This cross-sectional study was conducted on the campus of a central university in Delhi between November 2016 and April 2018. Two hundred female students who were enrolled in regular courses at the university were recruited for the present study. The participants were adult females between 18 to 25 years age who were enrolled in undergraduate, postgraduate or PhD courses on a regular basis. Inclusion criteria included residence in Delhi for the past six months or more. Women who were being treated for chronic diseases like COPD, asthma, tuberculosis, heart and kidney ailments, musculoskeletal disorders affecting respiratory functions, pregnant and lactating females, and those with a body mass index greater than 30 kg/m2 were excluded, as these conditions might modify the measured respiratory parameters. The study was approved by the Institutional Ethics Committee of University College of Medical Sciences. Each eligible student was solicited for participation in the present study and those who gave written informed consent were included in the study until the desired sample size was reached. An attempt was made to include day-scholars (students who live off-campus) and hostel residents in equal proportion. Students were informed that performing spirometry might cause hypoxia, resulting in giddiness. After data collection, study participants were encouraged to seek professional help for their respiratory ailments, if any were identified. Lung function measurements were disclosed to the participants on demand.
A pre-tested, close ended and interviewer-administered questionnaire was used for recording information. The questionnaire consisted of information on sociodemographic details of the participants and self-reported exposure to potential sources of air pollution at the respondent's residence, during their commute, and at school. Details were collected regarding distance of commute to school, mode of transport, extent and nature of residential pollution as determined by overcrowding, ventilation, method of cooking, presence of air-conditioner (A/C) and heavy rugs/carpets, etc. The questionnaire also inquired about the presence of smoke-producing factories, construction sites, gas stations, or petrol pumps in the vicinity of residence (within 1 km). Presence of any one or more of the above was considered to be a source of residential pollution. Questions were asked regarding smoking and exposure to environmental tobacco smoke due to passive smoking at home and at school.
For assessment of overcrowding, persons per room criteria was used: 1 person = 2 rooms, 2 persons = 3 rooms, 3 persons = 5 persons, 4 persons = 7 persons, 5 or more rooms = 10 persons (additional 2 rooms for each further room).6 Overcrowding is said to occur if persons per room exceed these numbers. Ventilation was assessed by presence or absence of windows. For assessment of smoke exposure, active smoker was defined as smoking tobacco in the past 30 days. Passive smoker was defined as exposure to environmental tobacco smoke due to smoking by either family members or friends in the past 30 days. Frequent exposure to tobacco smoke was defined as exposure to tobacco smoke more than two times a week and non-frequent exposure as less than once a week. The questionnaire can be found in Supplemental Material.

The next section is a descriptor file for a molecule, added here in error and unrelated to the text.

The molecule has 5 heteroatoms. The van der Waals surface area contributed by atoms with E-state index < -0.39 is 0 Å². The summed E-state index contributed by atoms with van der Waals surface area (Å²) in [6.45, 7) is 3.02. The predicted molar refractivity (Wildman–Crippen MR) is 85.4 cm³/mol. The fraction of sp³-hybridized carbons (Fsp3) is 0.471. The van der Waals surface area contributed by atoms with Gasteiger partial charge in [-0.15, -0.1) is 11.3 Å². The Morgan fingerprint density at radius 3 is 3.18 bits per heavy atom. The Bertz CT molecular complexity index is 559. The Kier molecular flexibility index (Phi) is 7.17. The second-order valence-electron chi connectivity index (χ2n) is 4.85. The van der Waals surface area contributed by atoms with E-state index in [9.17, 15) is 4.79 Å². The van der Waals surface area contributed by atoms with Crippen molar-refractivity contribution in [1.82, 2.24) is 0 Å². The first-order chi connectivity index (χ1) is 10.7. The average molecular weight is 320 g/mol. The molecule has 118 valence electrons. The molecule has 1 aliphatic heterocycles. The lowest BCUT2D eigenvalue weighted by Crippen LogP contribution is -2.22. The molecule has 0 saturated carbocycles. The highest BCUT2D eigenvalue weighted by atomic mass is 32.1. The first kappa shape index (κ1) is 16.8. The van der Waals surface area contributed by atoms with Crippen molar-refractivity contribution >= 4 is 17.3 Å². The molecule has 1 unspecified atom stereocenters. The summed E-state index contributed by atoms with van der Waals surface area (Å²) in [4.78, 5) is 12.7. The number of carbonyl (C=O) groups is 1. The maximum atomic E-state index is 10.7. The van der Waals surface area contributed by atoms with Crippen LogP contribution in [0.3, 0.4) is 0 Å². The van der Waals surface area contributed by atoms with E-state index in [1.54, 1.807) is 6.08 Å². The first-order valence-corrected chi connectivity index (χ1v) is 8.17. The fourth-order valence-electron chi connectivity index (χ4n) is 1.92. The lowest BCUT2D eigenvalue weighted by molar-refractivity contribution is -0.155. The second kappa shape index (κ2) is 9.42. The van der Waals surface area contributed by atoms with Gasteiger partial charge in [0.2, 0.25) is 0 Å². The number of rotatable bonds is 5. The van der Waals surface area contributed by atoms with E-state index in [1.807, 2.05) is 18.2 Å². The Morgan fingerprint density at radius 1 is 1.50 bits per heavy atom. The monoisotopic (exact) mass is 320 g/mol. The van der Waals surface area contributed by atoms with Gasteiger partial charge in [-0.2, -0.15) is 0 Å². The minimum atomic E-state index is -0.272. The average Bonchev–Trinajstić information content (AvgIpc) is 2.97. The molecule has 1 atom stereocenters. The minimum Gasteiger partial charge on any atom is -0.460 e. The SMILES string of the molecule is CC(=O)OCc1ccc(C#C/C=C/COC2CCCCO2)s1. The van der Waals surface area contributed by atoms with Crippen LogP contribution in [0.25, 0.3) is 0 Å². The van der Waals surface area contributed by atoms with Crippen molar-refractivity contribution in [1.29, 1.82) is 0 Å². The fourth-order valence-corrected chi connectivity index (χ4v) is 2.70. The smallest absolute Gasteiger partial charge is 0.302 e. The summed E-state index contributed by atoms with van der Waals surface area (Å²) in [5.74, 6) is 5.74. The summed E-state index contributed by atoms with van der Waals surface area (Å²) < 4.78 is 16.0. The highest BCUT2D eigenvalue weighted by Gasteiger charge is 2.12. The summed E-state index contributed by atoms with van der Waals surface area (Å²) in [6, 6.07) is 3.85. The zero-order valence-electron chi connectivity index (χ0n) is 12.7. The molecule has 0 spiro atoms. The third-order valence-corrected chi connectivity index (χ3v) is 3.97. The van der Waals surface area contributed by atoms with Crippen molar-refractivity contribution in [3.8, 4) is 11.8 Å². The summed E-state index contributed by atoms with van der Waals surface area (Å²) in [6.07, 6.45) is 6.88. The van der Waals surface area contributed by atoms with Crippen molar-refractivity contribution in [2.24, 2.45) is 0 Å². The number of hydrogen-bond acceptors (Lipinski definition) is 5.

Pulmonary functions were assessed according to American Thoracic Society criteria using a digital, portable spirometer (Spiromin, Universal Medical Equipment). A bronchodilator was not administered prior to spirometry.
One of the study investigators was trained in performing spirometry. Each participant was shown how to perform a spirometry test. Height and weight of the participants were measured with shoes removed. The breathing tube with a disposable mouthpiece was inserted into the participant's mouth so that the lips were sealed around the mouthpiece and the tongue did not occlude it. A nose clip was used or nares were manually occluded before starting the maneuver. For safety reasons, testing was done in a seated position, using a chair with arms and without wheels. Each participant was instructed to perform at least three forced expiratory maneuvers. Using a computer assisted quantitative assessment, the best maneuver was determined. The data was compared with predicted values based on age, sex, height, and weight. Flow volume loops were generated. Flow was plotted against volume to display a continuous loop from inspiration to expiration and the results were interpreted.
Recorded lung function parameters included forced vital capacity (FVC), i.e. the maximum amount of air that can be expired after a maximal inspiratory effort; forced expiratory volume in one second (FEV1), i.e. the volume of air expired during the first second of a forced expiration; ratio of FEV1 to FVC (FEV1/FVC) expressed as percentage; forced expiratory flow at 25–75% (FEF 25–75%), the average expiration flow rate during the middle 50% of the FVC; and peak expiratory flow (PEF), the peak flow rate during expiration. The percentage predicted values of FEV1, FVC, FEV1/FVC ratio, FEF and PEF were determined.